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4 Things to Know About Debt Consolidation

People around the world are making resolutions for the new year, and if one of yours is to pay down debt, then consider consolidating your credit card debt and/or other unsecured debt, especially if they have high interest rates.

Debt consolidation is essentially replacing several smaller loans or debts with a larger one. It combines your debts so you pay one monthly payment to a single creditor rather than multiple payments to different accounts with different interest rates. Ideally, debt consolidation reduces how much you pay creditors overall by reducing the amount of interest you pay.

This is not a one-size-fits-all option. Debt consolidation tends to be a better and easier option if you have a good credit score and room in your budget to make the necessary payments without increasing debt. If you do not have a good credit score and you are struggling to make your minimum payments, perhaps debt management would be a better option.

Before you do anything with your debt, here are 4 good things to know about debt consolidation:

1.  You’ve got options.

The two main options are debt consolidation loans and 0% credit card balance transfer offers. Each option has advantages and disadvantages.  What would be most beneficial to you depends on the amount you want to consolidate, the interest rate, and term of the loan (or term of the promotional interest rate).

A debt consolidation loan may be a better option if you need longer to pay the debt off. There are a number of options for debt consolidation loans. You could choose between a personal loan, a secured loan (like a home equity loan or other loan with collateral) or a retirement plan loan. Make sure you know exactly what fees, interest rates and payment terms would apply to each option so you make an informed decision.

A 0% credit card balance transfer offer could be a great option if you are able to pay off the entire balance during the promotional interest rate term (usually 12-18 months). Keep in mind that although the interest rate is 0%, there typically is a transfer fee of around 3% of the balance transferred.

2.  Consolidating your debt should simplify and reduce your payments.

To make debt consolidation worth it, the option you choose should reduce the total amount you pay because of a reduced interest rate.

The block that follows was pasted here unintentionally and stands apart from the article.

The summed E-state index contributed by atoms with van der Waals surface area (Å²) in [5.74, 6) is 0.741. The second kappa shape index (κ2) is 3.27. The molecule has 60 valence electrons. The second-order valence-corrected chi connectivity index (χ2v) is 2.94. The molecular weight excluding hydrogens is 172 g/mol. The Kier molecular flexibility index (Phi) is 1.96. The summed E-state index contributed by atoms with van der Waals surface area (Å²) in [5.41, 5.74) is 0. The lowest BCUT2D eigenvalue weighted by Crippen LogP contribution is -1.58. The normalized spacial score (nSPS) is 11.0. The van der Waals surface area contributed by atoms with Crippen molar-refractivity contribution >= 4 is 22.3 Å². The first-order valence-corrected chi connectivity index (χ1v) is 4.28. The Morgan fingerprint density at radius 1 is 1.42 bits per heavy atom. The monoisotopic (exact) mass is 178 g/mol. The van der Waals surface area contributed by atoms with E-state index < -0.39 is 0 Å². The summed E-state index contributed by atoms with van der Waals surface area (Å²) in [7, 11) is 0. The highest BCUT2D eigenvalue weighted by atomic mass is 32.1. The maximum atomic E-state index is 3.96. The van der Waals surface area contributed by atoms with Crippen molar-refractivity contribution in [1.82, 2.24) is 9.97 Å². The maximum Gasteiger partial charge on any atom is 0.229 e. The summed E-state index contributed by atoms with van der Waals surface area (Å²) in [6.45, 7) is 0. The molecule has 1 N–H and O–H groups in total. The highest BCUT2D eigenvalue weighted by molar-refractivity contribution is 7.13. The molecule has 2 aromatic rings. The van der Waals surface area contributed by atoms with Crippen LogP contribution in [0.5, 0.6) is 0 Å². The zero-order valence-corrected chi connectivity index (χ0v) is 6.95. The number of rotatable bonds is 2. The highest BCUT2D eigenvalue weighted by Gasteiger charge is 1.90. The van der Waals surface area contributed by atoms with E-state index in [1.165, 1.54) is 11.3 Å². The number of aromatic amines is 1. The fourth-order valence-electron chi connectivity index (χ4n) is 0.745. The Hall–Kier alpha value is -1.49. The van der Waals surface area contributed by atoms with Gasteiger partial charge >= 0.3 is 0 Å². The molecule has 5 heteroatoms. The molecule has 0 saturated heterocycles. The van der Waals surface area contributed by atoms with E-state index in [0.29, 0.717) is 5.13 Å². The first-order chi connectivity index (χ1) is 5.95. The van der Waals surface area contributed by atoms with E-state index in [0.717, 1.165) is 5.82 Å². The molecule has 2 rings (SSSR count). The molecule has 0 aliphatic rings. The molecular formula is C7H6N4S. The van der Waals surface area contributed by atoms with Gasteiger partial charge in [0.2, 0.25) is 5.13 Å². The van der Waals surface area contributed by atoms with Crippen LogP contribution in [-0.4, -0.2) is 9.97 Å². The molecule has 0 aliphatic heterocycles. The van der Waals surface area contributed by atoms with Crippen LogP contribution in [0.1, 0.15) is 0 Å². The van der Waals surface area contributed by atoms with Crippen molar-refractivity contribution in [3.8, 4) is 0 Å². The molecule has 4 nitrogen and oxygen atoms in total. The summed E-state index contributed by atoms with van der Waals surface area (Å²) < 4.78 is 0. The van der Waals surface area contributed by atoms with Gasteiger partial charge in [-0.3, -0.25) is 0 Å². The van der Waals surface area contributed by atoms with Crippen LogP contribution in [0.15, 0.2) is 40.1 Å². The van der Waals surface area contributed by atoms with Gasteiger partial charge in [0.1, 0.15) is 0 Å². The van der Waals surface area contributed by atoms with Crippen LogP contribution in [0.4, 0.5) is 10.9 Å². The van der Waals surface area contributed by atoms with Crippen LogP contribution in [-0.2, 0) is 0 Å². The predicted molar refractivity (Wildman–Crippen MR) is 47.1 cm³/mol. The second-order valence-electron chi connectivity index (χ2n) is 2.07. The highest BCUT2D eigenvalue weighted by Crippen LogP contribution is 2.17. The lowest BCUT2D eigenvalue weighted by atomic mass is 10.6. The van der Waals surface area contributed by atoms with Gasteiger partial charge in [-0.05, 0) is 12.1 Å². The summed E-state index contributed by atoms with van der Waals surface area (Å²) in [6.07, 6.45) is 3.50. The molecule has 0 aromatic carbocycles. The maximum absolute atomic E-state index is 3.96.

You need a plan to pay off the consolidated debt and the discipline to stick to your budget. Debt consolidation will only benefit you if it reduces your monthly payments, enabling you to pay off that debt.

If you are not able to pay off your consolidated debt within the term of the loan or the term of the promotional interest rate, you might erase the gains you made by consolidating. So have a game plan for paying it off and stick to it!

3.  Debt consolidation could help you get out of debt quicker and manage your debt better

Debt consolidation could help you focus your debt repayment. But that is only as long as you are making payments that will pay off the debt within the loan term/promotional interest term, and not just making minimum payments.

As you make payments and reduce your debt, your credit score will gradually improve, even if it initially takes a hit by opening a new account or having a high credit utilization ratio.

4.  However, consolidated debt could also increase how much you pay overall—do the math!

Some lenders make money by offering you a lower interest rate for a longer loan term.  They end up charging you more total interest over the life of the loan, which will ultimately be more costly for you.

So do the math before making a decision. Calculate how much interest you are currently paying and how much you would pay over the life of the loan if you consolidate. Don’t pursue a debt consolidation option that does not reduce the total amount of your payments!

Make sure it’s right for you

What will work best for you really depends on your situation and the loans and offers available to you. If done right, debt consolidation can be a great option for managing and repaying your debt.  Stick to your plan and you could have greater peace of mind and future financial security.

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Kaycee Cuaira's picture

Kaycee Cuaira is a Texas-barred lawyer with an affinity for personal finance and planning. She has lived in Brazil, India, and Mozambique but prefers to live in places with four seasons.

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